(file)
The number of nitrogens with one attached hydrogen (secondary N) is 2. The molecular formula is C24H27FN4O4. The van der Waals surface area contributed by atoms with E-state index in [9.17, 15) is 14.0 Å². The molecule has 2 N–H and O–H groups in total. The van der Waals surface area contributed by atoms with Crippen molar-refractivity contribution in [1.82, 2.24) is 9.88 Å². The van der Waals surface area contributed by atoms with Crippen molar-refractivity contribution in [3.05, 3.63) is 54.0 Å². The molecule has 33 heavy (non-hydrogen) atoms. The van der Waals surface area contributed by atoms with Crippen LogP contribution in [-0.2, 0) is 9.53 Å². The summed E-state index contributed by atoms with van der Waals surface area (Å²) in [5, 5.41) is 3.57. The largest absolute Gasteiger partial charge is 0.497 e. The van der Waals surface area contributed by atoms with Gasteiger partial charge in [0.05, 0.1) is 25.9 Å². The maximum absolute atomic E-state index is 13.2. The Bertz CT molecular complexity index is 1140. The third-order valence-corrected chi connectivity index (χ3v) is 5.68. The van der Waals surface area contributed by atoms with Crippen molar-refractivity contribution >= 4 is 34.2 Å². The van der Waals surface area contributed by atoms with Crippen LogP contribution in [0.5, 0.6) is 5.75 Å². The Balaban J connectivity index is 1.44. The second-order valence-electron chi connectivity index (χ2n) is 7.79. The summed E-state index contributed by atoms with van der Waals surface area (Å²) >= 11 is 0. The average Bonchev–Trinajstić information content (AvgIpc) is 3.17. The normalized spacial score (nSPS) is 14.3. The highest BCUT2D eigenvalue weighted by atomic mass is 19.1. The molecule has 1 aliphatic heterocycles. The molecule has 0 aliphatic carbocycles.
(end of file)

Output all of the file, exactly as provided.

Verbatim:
The number of nitrogens with one attached hydrogen (secondary N) is 2. The molecular formula is C24H27FN4O4. The van der Waals surface area contributed by atoms with E-state index in [9.17, 15) is 14.0 Å². The molecule has 2 N–H and O–H groups in total. The van der Waals surface area contributed by atoms with Crippen molar-refractivity contribution in [1.82, 2.24) is 9.88 Å². The van der Waals surface area contributed by atoms with Crippen molar-refractivity contribution in [3.05, 3.63) is 54.0 Å². The molecule has 33 heavy (non-hydrogen) atoms. The van der Waals surface area contributed by atoms with Crippen LogP contribution in [-0.2, 0) is 9.53 Å². The summed E-state index contributed by atoms with van der Waals surface area (Å²) in [5, 5.41) is 3.57. The largest absolute Gasteiger partial charge is 0.497 e. The van der Waals surface area contributed by atoms with Gasteiger partial charge in [0.05, 0.1) is 25.9 Å². The maximum absolute atomic E-state index is 13.2. The Bertz CT molecular complexity index is 1140. The third-order valence-corrected chi connectivity index (χ3v) is 5.68. The van der Waals surface area contributed by atoms with Crippen molar-refractivity contribution >= 4 is 34.2 Å². The van der Waals surface area contributed by atoms with Crippen LogP contribution in [0.5, 0.6) is 5.75 Å². The Balaban J connectivity index is 1.44. The second-order valence-electron chi connectivity index (χ2n) is 7.79. The summed E-state index contributed by atoms with van der Waals surface area (Å²) >= 11 is 0. The average Bonchev–Trinajstić information content (AvgIpc) is 3.17. The normalized spacial score (nSPS) is 14.3. The highest BCUT2D eigenvalue weighted by atomic mass is 19.1. The molecule has 1 aliphatic heterocycles. The molecule has 0 aliphatic carbocycles.